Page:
Sway Calloway: I will have my own category of music that I will be able to integrate into the program. Right now Reggie Hawkins, Reef [Tewlow] and Paul Rosenberg do a lot of the programming, and they don’t have any objection to me adding to the programming that they do, so anytime I’m feeling strong about an artist, I’ma bang that artist. I need to have that liberty, that freedom even if that artist don’t blow up because of it, I’m still going to bang that artist. Like Big Sean is someone who I would have played early on, or Kendrick Lamar is someone who I would have played early on. Big K.R.I.T. is someone I would have played early on, or Mike Jaggerr is someone I would have played early on, of course I would have pushed the Saigon [The Greatest Story Never Told] project, but there are certain artists out there – Meek Mill. I like Meek Mill; it’s just a lot of dudes out there that I want to push and need to be able to push and will be able to push on Shade 45. It’s really an open playground right now and we are going to form it into a well-oiled machine and in the first month or so it’s going to be a lot of discovery, a lot of trial and error. I want to manage the expectations to some degree, but at the end of the day, I want to be able to walk away from that show everyday and be happy and hope that people tell me that they took something away from it. And it’s not something I have to do, it’s something that I’m choosing to do because I want to fill my plate with the opportunity to be this vessel and give off this information and talk to the audience.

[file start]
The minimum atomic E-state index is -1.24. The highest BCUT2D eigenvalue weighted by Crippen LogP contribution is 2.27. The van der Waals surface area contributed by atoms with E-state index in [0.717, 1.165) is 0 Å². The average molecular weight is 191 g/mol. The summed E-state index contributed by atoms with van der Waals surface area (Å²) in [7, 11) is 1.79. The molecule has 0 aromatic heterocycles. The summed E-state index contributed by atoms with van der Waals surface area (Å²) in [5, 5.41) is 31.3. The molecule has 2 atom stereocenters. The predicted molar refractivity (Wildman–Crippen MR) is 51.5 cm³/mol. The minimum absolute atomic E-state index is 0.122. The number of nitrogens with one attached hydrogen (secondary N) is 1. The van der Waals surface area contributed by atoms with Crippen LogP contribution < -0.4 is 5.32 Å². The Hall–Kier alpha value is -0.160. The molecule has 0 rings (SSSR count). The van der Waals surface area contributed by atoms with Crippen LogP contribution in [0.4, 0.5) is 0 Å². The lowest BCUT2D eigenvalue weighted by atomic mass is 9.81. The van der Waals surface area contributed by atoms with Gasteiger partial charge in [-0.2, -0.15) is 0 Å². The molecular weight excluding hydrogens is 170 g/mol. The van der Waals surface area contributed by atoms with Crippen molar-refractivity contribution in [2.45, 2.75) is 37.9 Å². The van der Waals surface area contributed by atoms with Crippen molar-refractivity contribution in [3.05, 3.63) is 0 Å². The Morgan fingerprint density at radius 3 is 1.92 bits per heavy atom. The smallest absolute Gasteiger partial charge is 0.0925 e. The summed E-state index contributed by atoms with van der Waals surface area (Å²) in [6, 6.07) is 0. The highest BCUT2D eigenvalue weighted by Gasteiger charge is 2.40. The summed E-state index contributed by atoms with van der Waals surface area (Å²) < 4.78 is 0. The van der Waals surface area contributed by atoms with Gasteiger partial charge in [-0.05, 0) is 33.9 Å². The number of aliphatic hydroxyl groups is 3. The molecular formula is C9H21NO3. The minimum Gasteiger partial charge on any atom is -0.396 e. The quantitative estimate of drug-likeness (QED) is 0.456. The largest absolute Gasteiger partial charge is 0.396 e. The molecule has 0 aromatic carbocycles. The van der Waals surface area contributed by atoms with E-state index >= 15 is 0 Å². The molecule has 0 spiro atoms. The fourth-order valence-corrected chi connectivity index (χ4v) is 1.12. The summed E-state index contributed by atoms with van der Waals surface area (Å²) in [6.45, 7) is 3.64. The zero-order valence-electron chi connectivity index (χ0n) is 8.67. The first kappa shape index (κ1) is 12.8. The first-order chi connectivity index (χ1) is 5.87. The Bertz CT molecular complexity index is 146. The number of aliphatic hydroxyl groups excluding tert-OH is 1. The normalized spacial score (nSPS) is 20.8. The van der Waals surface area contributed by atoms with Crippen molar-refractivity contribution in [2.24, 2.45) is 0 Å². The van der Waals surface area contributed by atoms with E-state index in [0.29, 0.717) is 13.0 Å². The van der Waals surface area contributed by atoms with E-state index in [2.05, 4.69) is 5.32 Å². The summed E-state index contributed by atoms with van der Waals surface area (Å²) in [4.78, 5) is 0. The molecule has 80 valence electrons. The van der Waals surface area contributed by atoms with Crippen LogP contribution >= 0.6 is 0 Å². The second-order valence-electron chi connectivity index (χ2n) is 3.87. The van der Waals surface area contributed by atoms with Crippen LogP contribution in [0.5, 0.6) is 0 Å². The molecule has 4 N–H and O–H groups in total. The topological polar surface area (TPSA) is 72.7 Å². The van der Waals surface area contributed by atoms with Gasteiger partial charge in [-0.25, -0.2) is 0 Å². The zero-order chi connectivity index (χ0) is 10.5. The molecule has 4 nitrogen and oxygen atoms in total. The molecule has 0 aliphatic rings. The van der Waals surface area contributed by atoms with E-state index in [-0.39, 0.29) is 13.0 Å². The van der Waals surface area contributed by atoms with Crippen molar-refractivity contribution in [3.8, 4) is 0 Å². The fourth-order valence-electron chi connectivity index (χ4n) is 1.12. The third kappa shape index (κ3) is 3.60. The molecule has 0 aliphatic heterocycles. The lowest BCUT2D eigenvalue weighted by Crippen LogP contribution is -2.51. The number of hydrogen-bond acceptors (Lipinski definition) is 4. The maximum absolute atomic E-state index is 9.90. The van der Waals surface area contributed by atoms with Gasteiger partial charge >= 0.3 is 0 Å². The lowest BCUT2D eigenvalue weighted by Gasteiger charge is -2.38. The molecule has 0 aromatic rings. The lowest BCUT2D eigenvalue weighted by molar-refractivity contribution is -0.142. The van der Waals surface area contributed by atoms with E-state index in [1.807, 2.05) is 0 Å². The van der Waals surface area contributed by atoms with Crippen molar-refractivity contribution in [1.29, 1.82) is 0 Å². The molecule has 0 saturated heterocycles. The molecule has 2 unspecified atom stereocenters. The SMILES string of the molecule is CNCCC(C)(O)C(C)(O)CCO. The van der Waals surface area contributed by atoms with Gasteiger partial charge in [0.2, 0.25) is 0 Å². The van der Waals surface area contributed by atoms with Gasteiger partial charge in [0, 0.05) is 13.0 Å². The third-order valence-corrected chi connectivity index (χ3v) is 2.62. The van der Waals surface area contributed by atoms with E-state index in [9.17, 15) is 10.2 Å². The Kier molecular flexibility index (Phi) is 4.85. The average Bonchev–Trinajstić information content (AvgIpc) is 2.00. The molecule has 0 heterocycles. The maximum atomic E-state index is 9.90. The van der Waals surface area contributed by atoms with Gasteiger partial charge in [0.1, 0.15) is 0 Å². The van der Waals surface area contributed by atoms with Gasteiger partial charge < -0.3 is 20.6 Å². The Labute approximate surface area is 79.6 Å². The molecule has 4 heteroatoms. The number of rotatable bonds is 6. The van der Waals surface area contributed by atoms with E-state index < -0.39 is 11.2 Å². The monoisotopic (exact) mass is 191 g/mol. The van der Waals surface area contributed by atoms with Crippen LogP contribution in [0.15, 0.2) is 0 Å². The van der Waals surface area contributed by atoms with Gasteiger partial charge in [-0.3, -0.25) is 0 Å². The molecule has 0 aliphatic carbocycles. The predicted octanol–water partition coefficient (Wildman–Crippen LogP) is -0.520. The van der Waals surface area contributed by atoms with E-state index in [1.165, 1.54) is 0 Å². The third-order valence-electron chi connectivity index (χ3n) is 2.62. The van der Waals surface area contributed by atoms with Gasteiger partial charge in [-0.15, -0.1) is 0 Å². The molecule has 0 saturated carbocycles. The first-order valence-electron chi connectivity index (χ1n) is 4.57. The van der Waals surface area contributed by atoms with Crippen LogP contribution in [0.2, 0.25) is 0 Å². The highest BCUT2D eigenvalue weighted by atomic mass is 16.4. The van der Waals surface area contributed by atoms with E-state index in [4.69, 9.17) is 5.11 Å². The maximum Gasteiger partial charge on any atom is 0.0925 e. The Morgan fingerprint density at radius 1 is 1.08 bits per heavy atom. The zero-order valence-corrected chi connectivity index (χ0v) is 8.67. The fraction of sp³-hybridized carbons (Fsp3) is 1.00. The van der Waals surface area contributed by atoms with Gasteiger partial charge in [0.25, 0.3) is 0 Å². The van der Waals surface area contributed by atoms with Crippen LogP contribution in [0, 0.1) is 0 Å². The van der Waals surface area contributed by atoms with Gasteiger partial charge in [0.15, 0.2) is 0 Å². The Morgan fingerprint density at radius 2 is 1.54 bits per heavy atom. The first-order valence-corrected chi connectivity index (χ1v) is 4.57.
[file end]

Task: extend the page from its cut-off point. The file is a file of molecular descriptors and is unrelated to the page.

DX: I think it’s great what you’re doing with MTV.com’s RapFix Live because I’m from the generation that used to rush home to catch Rap City: Tha Basement or tune into Yo! MTV Raps, and I think that that art is lost. Obviously radio does interviews with artists and the Internet aggregates that, but today’s Hip Hop fan doesn’t have a lot of outlets that they know to tune into. Tell us about the void you are trying to fill in creating that platform and also and how quickly it picked up.